Donaldson: the force behind the dances

Juneau color

Posted: Friday, April 20, 2001

The Alaska Folk Festival is Sally Donaldson's field of dreams. But Donaldson puts a twist on the saying, "Build it and they will come."

"I know how to put up a list," Donaldson said, referring to her "to do" list that has the participants assembling an all-day potluck, called Coffee and Jam, that has become one of the festival's more popular events.

The celebration is sponsored for visiting musicians by the Thursday Night Contras, a Juneau dance group, and includes lots of spontaneous jamming and dancing.

While Donaldson is dancing, people flow in and out of the kitchen and check her list that instructs on everything from the right time to plug in the coffee to when the ham goes in the oven.

"The tables go up when people are hungry," said Donaldson.

"We're always wondering, 'How are we going to feed all these people?'" said Odette Foster, who helps Donaldson organize the potluck. "But people jump in and help and somehow it all happens."

The cooperation is an extension of the common language people create when they share music, Foster said. Coffee and Jam, held today from 9 a.m. to 3 p.m., has outgrown McPhetres Hall and this year moved to St. Ann's Parish Hall.

The Folk Festival is easily Donaldson's favorite week of the year.

"It's part of my spiritual life. It is so energetic for me. The jamming and staying up all night. Being surrounded by musicians and dancers. What's so fun is to work with all of these people," she said.

"The amazing thing about Sally is she makes the organizational side of events seem effortless," said Tom Paul, a member of the Contra dancers, one of many Juneau groups that is the recipient of Donaldson's organizational ability.

"Normally it takes a committee to put on these kinds of events," said Paul, "but Sally often does it by herself. It's remarkable."

Donaldson has one of those "wait there's more" lists of activities that makes an energetic person seem slothful. According to her friends, Donaldson is also the organizational energy behind weekly contra dances, monthly barn dances, and special events such as "Dance the Darkness Away," held in late February, and "Camp Damp" a summer music camp for children.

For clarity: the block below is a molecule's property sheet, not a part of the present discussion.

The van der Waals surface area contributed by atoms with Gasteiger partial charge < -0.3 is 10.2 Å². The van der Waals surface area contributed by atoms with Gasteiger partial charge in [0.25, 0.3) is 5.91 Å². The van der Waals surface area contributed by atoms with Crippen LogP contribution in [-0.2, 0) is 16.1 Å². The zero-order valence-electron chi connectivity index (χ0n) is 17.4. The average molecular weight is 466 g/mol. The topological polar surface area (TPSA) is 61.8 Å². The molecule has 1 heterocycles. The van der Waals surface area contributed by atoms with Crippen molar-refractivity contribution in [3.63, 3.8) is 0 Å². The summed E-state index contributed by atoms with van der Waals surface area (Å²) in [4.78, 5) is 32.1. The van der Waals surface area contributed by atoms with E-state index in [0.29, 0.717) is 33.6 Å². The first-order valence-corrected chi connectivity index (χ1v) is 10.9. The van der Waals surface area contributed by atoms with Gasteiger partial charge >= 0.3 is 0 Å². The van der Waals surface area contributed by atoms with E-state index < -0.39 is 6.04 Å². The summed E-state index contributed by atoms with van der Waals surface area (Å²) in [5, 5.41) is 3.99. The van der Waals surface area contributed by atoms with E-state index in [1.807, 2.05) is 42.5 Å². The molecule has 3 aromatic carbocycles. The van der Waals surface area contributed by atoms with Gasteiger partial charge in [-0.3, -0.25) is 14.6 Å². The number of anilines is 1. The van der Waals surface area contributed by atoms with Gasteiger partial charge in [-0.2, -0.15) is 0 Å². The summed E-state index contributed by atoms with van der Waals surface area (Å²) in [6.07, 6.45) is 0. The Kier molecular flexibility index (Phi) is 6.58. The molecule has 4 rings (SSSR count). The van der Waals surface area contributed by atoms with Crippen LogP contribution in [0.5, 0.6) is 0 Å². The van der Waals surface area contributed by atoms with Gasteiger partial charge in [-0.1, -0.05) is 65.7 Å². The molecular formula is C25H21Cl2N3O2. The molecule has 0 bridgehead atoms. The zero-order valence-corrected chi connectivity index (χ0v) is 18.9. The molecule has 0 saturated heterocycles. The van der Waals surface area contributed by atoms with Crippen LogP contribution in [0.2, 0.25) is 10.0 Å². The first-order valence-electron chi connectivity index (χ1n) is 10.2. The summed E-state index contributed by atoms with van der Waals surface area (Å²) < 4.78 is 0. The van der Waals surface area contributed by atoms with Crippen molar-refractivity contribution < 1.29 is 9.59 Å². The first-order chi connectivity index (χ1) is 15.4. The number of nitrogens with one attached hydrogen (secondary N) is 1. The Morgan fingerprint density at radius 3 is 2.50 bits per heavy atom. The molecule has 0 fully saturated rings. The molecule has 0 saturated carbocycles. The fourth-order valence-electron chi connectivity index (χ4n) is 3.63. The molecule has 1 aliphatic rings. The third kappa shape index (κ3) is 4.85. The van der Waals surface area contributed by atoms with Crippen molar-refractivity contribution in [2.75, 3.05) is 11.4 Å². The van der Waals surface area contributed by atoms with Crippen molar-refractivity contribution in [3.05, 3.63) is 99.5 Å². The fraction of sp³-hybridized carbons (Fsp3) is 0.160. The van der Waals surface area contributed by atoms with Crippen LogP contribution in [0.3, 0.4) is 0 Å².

Then there's the "Women of Distinction" dinner that raised about $15,000 last March for AWARE, a group that aids women and children in crisis. Donaldson also serves on the board of directors for AWARE and the Alaska School Counseling Association. She does all of this around a full-time job as a counselor at Dzantik'i Heeni Middle School. Last summer she also took a group of students to France.

"She has a tremendous appetite for fun and music," said Foster. "I think music and dancing is her way of balancing the hard things see sees at work. She works with a lot of families and kids in distress."

Contra dancing helps relieve some of the stress.

"You don't have to think, the caller tells you what to do. It's great exercise and you change partners all the time. That way you can say 'hi' to everyone in the hall," Donaldson said.

Contra dancing goes back to colonial times. The word itself might come from the mispronunciation of the word country, said John Laskey, a Juneau dentist and a member of the dance group. When Laskey first heard about contra dancing in Juneau during the 1980s he thought it had something to do with President Ronald Reagan's anti-Communist policy in Central America.

"No one bombed us at my first dance," he said, laughing. Laskey said Donaldson is one of a half-dozen people in Juneau who have kept contra dancing going in Juneau for the past decade.

Donaldson said that although her job as a counselor can be stressful she doesn't bring other people's problems home.

"It's mostly about teaching kids to be their own managers no matter what comes their way. You help them see how to handle it," she said.

Donaldson also helps teach sex education, which she described as being more rewarding than the average subject matter.

"They pay very close attention," she said in her soft southern accent.

Donaldson moved to Juneau from North Carolina in 1992, after her husband, Dave Donaldson, accepted a news-reporting job with public radio. Their small house on Starr Hill gave her a chance to use her carpenter and handyman skills.

"I loved knocking out the plaster walls," she said, laughing. The walls came down to give the 1,200-square-foot house the feeling of more room. "It was a stretch with two children," she said. Both children, Jeff and Molly, are in college.

The next big event on Donaldson's list is a birthday celebration in June. Five years ago, when Donaldson and a group of friends all turned 50 during the same year, they celebrated with a dance. This summer, the same group will turn 55.

"The speed limit," said Donaldson. And that's no reason to slow down, so another dance is being planned. "Any excuse," she said.



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